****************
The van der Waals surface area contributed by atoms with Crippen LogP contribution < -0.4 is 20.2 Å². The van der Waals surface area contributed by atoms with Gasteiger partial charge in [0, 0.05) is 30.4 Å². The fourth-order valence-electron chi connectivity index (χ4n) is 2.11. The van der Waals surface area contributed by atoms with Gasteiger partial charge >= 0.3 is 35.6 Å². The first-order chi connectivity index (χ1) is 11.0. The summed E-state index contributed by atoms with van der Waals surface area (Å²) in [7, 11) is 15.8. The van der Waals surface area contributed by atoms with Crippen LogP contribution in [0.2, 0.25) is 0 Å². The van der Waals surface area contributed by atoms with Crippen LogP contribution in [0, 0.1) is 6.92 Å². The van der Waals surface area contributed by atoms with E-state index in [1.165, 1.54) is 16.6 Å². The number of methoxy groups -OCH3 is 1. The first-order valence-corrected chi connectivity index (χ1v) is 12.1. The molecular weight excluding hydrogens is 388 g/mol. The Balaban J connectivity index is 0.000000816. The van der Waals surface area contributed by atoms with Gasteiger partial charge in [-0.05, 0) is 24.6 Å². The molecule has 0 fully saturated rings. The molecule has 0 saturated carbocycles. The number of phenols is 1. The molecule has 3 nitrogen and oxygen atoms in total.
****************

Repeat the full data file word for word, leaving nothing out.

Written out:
The van der Waals surface area contributed by atoms with Crippen LogP contribution < -0.4 is 20.2 Å². The van der Waals surface area contributed by atoms with Gasteiger partial charge in [0, 0.05) is 30.4 Å². The fourth-order valence-electron chi connectivity index (χ4n) is 2.11. The van der Waals surface area contributed by atoms with Gasteiger partial charge >= 0.3 is 35.6 Å². The first-order chi connectivity index (χ1) is 11.0. The summed E-state index contributed by atoms with van der Waals surface area (Å²) in [7, 11) is 15.8. The van der Waals surface area contributed by atoms with Crippen LogP contribution in [0.2, 0.25) is 0 Å². The van der Waals surface area contributed by atoms with Crippen LogP contribution in [0, 0.1) is 6.92 Å². The van der Waals surface area contributed by atoms with E-state index in [1.165, 1.54) is 16.6 Å². The number of methoxy groups -OCH3 is 1. The first-order valence-corrected chi connectivity index (χ1v) is 12.1. The molecular weight excluding hydrogens is 388 g/mol. The Balaban J connectivity index is 0.000000816. The van der Waals surface area contributed by atoms with Gasteiger partial charge in [-0.05, 0) is 24.6 Å². The molecule has 0 fully saturated rings. The molecule has 0 saturated carbocycles. The number of phenols is 1. The molecule has 3 nitrogen and oxygen atoms in total.